Constituent to Paul Ryan: ‘If you didn’t mean it, you wouldn’t have said it’
Alfonso Gardner, a black man from Mount Pleasant Wisconsin was not fooled by Paul Ryan’s platitudes. He was not going to let Paul Ryan getaway with using dog whistles when speaking. He was not going to accept some soft disingenuous apology either. Alfonso Gardner was at that town hall to be heard.
Paul Ryan said the following.
We have got this tailspin of culture, in our inner cities in particular, of men not working and just generations of men not even thinking about working or learning the value and the culture of work. […] There is a real culture problem here that has to be dealt with
Alfonso Gardner got to the point quickly.
“The bottom line is this: your statement wasn’t true, that’s a code word for ‘black,'” Gardner told the former vice presidential nominee during a listening session in Racine, referring to Ryan’s use of the term “inner city.”
Ryan responded: “There was nothing whatsoever about race in my comments at all, it had nothing to do with race.”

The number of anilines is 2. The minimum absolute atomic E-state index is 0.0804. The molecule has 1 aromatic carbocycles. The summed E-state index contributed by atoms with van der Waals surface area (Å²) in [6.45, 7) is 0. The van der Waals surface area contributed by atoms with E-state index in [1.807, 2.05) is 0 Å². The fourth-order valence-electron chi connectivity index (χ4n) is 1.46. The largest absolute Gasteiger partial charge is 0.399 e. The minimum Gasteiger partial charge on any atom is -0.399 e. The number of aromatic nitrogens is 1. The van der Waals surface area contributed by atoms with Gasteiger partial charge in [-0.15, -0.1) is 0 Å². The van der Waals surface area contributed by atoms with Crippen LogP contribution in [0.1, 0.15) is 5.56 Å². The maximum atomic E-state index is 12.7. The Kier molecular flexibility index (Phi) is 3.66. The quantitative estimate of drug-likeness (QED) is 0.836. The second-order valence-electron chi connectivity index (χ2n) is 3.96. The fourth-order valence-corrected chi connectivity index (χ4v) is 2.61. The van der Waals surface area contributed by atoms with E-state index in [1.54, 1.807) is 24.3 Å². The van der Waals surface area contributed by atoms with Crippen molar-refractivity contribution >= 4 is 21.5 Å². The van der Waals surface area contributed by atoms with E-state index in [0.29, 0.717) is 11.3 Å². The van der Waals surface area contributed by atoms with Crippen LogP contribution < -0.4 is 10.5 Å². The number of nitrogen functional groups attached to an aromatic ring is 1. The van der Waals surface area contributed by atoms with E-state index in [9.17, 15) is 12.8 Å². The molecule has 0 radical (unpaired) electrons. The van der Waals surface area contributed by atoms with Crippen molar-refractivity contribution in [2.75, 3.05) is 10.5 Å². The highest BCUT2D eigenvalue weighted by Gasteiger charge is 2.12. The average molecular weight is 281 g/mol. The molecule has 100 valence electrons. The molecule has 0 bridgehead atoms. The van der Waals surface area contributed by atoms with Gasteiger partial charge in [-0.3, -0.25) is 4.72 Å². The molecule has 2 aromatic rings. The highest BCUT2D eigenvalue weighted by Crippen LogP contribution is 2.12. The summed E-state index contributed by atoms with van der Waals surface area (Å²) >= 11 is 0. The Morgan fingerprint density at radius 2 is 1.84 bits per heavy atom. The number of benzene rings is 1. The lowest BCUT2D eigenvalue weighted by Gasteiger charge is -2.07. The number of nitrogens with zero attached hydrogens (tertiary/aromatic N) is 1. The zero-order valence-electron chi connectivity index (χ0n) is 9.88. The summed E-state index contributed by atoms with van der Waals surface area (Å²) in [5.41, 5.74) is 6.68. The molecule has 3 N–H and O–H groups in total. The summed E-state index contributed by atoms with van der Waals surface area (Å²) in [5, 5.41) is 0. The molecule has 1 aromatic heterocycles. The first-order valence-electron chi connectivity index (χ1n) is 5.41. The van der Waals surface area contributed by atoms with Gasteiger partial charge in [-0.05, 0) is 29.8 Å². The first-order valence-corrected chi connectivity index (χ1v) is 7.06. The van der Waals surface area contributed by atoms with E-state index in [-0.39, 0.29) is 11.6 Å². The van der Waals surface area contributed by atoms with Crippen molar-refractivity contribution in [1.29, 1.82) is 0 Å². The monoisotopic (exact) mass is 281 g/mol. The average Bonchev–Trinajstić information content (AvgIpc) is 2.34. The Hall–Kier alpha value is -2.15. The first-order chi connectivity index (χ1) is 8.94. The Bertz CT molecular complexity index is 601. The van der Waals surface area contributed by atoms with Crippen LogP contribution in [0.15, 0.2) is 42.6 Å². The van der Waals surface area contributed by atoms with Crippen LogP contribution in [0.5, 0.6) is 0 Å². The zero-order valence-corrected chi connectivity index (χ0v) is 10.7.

Alfonso Gardner made it clear to Paul Ryan what every racially, ethnic, gender, or religious aggrieved community knows. “If you didn’t mean this, you wouldn’t have said it, OK?” Alfonso Gardner said. People don’t say something that they don’t mean.”
I was hoping that Alfonso Gardner would ask Paul Ryan why he chose the inner city to make his point. The same poverty ills in the inner city are prevalent in Appalachia and rural America.
Most upsetting is the characterization of many in the media of Paul Ryan. They try to give him kudos for attempting to address poverty. Frank Thorp V and Luke Russert wrote the following.
Ryan has actually been one of the most aggressive Republican figureheads to speak to impoverished communities and minority groups. He’s been a quiet champion of comprehensive immigration reform, and has sought to publicly emphasize the Catholic principles that underpin his budgets — which Democrats criticize for their cuts to social programs and entitlements.
The above is utter nonsense. Paul Ryan, worshipper of Ayn Rand who made her books required reading is anathema to the poor. A congressman who categorizes Americans erroneously as either makers or takers is anathema to the poor. Paul Ryan fails to understand the opportunity premium imposed on the aggrieved in this nation.